• It’s a python script. You need to have python installed on your computer to run it. If you don’t have python and you have backslash coded files for Australian languages that you would like to convert, we can help. If you’re working on another area, though, I’m afraid we can’t provide any support for script use.
  • SIL’s MDF (Toolbox) standard codes are hard-coded into the program.
  • Some features are specific to the needs of my NSF project and may be irritating to others:
  • Subentries are converted to main entries. The program makes some effort to treat material appropriate to the entry as a whole as belong to each newly created record.
  • Multiple glosses are converted to multiple records.
  • Examples are not split into multiple table columns; they are grouped into a single column.

The script is available here. If you modify it for your own use, we’d appreciate a copy.

Call for discussion

As readers may know, I’ve been compiling a database of lexical items for Australian languages (funded by the NSF). It started with Pama-Nyungan but I’m now expanding it to the rest of the families. It’s reached 600,000 items now so it’s quite a nifty research tool for looking at language relationships.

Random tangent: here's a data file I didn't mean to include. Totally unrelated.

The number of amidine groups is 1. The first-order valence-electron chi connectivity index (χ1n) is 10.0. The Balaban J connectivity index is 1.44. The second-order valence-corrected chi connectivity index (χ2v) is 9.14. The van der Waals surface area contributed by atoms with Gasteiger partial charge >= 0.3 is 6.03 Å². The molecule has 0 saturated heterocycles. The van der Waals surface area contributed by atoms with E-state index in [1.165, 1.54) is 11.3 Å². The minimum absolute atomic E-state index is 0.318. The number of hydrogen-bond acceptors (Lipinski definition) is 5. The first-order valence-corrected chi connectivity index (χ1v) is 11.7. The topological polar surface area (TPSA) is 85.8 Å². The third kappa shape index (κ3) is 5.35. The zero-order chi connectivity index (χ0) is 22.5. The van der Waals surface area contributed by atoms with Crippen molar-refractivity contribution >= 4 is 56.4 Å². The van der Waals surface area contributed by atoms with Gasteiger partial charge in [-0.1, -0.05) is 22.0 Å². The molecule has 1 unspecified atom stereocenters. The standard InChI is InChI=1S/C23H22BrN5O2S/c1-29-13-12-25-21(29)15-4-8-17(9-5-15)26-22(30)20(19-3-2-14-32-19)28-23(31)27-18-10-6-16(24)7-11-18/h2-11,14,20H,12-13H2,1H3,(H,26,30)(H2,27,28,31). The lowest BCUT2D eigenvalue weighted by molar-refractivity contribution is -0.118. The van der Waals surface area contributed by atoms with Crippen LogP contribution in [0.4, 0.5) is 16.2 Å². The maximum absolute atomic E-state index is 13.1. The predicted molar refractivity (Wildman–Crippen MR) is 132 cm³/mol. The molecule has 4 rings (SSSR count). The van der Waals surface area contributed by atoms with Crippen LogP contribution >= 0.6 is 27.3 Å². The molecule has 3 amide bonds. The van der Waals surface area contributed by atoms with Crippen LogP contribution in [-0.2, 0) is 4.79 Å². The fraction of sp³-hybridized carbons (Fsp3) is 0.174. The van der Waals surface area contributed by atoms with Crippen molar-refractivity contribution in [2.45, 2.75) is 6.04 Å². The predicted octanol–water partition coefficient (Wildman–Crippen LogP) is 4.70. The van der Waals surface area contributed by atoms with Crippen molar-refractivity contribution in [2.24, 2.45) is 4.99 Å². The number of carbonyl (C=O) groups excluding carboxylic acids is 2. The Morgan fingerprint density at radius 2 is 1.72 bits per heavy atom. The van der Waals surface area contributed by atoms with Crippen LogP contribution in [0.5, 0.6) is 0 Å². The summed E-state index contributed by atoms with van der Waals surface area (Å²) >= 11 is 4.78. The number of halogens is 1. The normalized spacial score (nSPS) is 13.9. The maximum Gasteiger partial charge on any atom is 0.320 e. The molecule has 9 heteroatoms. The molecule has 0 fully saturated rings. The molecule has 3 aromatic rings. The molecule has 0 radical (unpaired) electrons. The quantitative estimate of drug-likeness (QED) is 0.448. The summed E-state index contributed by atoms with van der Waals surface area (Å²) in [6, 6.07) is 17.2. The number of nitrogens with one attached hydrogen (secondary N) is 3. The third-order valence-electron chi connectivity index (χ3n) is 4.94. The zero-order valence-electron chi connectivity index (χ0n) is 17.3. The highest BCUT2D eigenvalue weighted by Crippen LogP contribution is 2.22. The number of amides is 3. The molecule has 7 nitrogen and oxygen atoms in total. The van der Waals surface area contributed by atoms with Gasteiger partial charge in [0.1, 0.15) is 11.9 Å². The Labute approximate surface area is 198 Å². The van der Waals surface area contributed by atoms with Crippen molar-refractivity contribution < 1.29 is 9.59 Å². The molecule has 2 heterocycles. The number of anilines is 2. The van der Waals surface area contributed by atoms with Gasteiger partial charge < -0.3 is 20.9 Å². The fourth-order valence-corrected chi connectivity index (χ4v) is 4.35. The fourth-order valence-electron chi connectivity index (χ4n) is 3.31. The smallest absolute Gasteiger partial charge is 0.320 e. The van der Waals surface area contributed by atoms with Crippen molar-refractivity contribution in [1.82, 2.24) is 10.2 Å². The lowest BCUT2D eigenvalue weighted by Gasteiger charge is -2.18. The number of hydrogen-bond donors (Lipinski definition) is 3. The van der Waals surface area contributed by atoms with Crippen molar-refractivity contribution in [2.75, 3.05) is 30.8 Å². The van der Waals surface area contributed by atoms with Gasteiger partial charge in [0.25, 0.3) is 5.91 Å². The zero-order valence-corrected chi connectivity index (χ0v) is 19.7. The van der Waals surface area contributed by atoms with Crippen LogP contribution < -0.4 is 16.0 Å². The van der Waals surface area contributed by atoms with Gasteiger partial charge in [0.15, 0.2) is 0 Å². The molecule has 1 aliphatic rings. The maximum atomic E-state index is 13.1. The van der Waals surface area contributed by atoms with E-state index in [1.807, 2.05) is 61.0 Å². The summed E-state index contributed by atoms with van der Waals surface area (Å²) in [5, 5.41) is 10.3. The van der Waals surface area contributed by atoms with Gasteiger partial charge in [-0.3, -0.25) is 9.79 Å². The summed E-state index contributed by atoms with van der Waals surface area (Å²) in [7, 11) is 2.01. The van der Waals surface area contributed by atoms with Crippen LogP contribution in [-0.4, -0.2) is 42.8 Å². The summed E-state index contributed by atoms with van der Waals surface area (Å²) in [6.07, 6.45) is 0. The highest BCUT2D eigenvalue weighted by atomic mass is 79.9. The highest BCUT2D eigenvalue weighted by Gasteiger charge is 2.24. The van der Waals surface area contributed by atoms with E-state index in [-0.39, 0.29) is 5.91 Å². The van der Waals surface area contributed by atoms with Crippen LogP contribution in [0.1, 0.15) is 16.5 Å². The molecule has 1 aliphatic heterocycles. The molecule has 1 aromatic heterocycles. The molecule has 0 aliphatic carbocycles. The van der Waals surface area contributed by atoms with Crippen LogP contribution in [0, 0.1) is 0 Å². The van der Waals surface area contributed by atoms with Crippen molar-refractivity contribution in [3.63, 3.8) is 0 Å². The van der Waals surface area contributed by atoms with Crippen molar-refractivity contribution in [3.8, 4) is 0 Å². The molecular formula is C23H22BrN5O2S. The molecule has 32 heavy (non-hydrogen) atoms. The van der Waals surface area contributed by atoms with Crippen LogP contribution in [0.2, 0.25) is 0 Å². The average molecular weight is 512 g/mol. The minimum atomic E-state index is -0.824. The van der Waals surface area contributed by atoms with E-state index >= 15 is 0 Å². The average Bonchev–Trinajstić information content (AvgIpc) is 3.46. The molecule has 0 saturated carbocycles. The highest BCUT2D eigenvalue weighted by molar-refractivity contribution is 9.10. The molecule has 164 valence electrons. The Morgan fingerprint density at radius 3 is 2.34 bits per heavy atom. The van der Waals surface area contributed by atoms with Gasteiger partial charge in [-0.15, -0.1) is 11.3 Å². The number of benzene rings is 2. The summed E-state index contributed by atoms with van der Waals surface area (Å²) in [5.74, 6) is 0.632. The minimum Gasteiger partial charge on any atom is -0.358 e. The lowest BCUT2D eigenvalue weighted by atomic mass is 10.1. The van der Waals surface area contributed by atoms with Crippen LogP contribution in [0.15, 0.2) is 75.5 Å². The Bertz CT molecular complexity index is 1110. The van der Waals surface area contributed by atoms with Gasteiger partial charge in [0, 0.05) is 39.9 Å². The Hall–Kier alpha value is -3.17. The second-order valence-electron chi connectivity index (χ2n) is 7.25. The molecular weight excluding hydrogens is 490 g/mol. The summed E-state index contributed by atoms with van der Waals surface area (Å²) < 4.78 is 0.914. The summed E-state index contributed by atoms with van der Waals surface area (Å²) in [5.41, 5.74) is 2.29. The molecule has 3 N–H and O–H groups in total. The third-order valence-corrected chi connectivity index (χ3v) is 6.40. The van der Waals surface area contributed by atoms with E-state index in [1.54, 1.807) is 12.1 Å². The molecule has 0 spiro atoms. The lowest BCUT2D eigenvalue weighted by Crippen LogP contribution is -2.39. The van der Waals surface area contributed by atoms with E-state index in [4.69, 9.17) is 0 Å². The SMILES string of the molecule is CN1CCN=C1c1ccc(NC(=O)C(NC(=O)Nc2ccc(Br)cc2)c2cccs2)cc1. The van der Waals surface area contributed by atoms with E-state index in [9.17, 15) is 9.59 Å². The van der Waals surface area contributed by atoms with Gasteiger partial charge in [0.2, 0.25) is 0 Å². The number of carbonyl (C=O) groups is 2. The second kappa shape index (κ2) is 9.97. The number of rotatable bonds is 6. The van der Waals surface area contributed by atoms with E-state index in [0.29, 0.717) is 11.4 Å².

I have more than 1000 sources, including data from many people in the Australianist community, for which I’m very grateful. This data is subject to a whole bunch of different requirements, permissions, and restrictions, ranging from “sure, here’s the file, feel free to pass it on” to “I can give you this but you can’t tell anyone you have a copy.” This makes long-term planning for the materials rather complicated.
Currently the only people with access to this database are me, my research assistants, the post-doc working on the project, and 3 people I’ve given downloads to. As word is getting out about the database, I’m now receiving requests look things up. That’s great, it was a heap of work of many people to put it together and it’s right that it shouldn’t be my private play-database; there’s many life-times of work that could be done on this.
This now raises the question about how (and whether) to make the materials more available in a way that’s useful, and that protects the original copyright and IP rights of contributors. For example, I have e-copies (in some cases, re-typed copies) of material that’s still in print. I would not want the original authors to lose sales.